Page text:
Ecommerce can be bad for your financial health

A dollar sign wrapped in a stethoscope

Compromised landing page allows unauthorized collection of credit card information. 

A holiday weekend will prove more memorial for some visitors to several ecommerce sites. Customers wishing to purchase athletic gear or sign up for a competition risked having their credit card information collected by an unauthorized third party.

Detecting the infection

In the United States, Memorial Day signals the start of summer and the three-day holiday weekend kicks off with numerous large-scale promotions and sales campaigns pitching outdoor-related goods and services. Consequently, the digital advertising ecosystem usually experiences a jump in campaigns to drive traffic to ecommerce sites—a ripe opportunity to leverage.

The Media Trust team detected extraneous JavaScript code executing on the payment landing page for several medium-sized, sports-oriented ecommerce websites.

First detected in the early afternoon of Saturday, May 28, legitimate advertising creative directed users to legitimate ecommerce sites which happened to be compromised. The “angular” domain (angular.club) injected superfluous JavaScript throughout the sites to collect information input by a user, such as race registration or financial details associated with a purchase.

A legitimate ad and ecommerce website

Diagnosing the financial headache

The angular domain injected UTF-8 encoded script throughout the entire ecommerce site and obfuscated itself by adopting the name of the site into its script, i.e., angular.club/js/site-name.js. Searching on the root domain “angular.club” redirects to “AngularJS.org”, a valid Google JavaScript framework and another attempt at misdirection to hide the true intention.

It’s likely the bad actor penetrated the content management system (CMS) or website theme template in order to ensure the code executed on all pages, especially the payment landing page.

The inspect page of a website on Google Crome

Example of JavaScript

This code collects a range of financial and personally identifiable information (PII) including billing name, address, email, telephone number, credit card number, expiration date, and CVV.

The information is then sent to another server unassociated with the ecommerce site owner. The host of the angular domain and the web service that collects the credit card information are owned by the same entity, whose host server is in Germany and registered to someone in Florida.

Per The Media Trust team, there is no valid coding reason for this JavaScript to be on the website. The script’s sole purpose is to inject a block of code into the web page to collect credit card information and send it to another server where it can be used for future use—purchase online goods, sold on the dark web, used to buy domains to launch additional attacks, etc.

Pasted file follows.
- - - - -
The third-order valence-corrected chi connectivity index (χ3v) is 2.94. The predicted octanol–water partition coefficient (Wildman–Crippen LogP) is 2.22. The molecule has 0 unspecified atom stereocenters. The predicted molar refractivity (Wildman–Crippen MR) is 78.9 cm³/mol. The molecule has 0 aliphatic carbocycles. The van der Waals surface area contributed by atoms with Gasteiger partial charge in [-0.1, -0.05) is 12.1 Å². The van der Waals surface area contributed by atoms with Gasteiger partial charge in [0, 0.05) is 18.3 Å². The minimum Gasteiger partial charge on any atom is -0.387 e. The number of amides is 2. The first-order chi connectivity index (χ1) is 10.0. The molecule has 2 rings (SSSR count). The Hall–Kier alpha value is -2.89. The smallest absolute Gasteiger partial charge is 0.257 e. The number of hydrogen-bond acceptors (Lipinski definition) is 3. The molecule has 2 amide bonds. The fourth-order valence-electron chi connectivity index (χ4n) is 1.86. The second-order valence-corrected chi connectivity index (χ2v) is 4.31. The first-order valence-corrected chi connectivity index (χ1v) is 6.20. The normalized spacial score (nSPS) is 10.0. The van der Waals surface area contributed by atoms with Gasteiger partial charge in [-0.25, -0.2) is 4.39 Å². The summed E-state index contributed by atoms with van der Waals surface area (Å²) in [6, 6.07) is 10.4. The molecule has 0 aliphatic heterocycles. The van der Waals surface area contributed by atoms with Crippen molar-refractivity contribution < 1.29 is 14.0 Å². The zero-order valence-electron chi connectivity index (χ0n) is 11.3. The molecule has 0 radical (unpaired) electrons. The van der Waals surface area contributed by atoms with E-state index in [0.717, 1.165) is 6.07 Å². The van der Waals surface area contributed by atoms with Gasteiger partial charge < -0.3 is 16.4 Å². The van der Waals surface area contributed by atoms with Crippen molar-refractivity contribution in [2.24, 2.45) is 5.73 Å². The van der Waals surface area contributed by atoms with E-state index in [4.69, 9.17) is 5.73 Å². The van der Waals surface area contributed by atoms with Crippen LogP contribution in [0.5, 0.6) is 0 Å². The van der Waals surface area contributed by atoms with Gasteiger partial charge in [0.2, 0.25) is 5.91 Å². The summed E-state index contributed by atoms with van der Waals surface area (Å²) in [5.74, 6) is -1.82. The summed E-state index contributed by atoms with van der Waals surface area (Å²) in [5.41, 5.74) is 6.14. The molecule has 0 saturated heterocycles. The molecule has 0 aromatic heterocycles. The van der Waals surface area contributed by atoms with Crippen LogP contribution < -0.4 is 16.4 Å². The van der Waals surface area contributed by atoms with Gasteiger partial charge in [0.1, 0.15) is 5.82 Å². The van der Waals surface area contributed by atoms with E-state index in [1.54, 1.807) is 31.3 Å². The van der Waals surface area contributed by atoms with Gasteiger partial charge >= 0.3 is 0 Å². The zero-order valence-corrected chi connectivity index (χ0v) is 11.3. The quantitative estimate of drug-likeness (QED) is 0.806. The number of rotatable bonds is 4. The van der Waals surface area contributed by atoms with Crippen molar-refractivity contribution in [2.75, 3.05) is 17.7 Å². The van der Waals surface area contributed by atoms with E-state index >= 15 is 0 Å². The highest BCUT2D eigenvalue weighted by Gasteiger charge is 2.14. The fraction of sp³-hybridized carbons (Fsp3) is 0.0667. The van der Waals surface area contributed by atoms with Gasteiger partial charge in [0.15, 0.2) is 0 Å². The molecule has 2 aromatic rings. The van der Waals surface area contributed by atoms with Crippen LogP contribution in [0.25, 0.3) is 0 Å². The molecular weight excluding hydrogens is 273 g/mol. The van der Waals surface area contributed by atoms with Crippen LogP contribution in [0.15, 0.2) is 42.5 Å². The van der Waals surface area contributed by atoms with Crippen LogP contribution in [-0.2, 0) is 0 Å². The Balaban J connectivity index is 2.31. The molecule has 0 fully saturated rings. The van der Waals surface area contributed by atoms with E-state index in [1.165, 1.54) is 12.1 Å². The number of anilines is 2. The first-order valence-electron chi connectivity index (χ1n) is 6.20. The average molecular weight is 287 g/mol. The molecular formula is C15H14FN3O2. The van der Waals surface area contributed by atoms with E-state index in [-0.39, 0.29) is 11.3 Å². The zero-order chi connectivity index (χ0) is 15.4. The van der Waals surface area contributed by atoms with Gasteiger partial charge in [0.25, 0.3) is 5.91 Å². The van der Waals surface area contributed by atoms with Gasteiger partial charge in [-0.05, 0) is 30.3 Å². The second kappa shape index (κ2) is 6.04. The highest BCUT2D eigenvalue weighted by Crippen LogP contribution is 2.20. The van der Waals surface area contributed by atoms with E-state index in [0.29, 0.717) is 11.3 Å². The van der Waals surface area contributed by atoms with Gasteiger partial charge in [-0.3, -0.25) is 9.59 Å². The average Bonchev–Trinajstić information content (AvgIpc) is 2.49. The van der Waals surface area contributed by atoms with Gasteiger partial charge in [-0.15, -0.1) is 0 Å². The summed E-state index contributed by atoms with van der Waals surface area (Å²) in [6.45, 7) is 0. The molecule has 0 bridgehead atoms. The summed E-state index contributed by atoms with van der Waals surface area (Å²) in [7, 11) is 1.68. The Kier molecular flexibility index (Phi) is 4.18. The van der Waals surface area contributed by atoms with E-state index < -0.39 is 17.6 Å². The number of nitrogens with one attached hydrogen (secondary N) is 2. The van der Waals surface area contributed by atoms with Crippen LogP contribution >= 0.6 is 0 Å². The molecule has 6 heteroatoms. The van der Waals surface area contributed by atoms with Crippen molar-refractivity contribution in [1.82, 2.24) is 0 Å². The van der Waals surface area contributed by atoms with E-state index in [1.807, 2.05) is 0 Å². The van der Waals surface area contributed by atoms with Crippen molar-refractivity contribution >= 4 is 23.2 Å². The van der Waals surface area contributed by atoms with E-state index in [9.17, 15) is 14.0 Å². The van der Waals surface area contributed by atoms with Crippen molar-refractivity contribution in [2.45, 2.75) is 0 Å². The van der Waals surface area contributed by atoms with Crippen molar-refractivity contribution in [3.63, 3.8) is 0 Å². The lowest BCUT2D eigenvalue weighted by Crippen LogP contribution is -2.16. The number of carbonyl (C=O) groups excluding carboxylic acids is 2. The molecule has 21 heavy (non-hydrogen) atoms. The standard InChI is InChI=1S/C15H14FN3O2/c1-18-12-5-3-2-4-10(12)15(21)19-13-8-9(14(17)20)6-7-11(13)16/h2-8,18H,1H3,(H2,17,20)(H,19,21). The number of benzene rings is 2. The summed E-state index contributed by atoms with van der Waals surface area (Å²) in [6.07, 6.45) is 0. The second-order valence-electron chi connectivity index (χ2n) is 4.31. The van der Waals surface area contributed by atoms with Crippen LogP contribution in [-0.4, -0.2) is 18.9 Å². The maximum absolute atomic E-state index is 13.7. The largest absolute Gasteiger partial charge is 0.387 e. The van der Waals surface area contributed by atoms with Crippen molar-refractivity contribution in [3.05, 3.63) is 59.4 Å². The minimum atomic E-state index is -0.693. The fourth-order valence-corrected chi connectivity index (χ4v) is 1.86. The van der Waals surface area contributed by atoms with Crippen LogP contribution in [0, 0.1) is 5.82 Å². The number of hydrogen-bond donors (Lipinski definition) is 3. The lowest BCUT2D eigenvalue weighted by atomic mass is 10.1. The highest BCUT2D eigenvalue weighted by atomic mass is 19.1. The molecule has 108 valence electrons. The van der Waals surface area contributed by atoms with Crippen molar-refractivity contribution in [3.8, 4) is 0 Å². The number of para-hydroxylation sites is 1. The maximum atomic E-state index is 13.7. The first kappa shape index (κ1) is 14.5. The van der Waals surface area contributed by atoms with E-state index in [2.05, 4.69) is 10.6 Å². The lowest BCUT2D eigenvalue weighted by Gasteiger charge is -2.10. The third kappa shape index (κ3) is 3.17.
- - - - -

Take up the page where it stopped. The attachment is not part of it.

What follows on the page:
Assessing the health of the ecommerce site

The ecommerce site operators removed the code from there sites late on Tuesday, May 31. Frankly, the damage was already done.

During a strong promotional period, several small- to medium- sized ecommerce sites did not realize their expected traffic. Due to the malicious nature of the landing page associated with these campaigns, The Media Trust alerted our ad tech clients to block the serving of the ads. In one instance, seven different creative supporting more than 200 ad impressions did not execute. In addition, one of the campaigns promoted an event with an expiration date of Wednesday, June 1.

Prescribing the cure

The Internet can be a scary place, full of bad actors looking to make a quick buck by preying on the good nature of others—consumers and website properties alike. Holiday periods are when the online ecosystem experiences a surge in attacks, and no business or organization is immune.

The lesson learned is that brand and corporate websites are just as vulnerable to attack as ad content. And, ecommerce is especially vulnerable due to the direct impact to revenue.

The best defense is to be on constant alert, a security posture that is difficult for most to assume. That’s why many firms leave it up to the experts to continually scan their online and mobile ecosystem. Continuous website monitoring will alert you to an anomalous or unexpected behavior of third-party vendors and first-party, website operator code. Upon detection, these issues can be immediately resolved thereby keeping your ecommerce operation alive and kicking.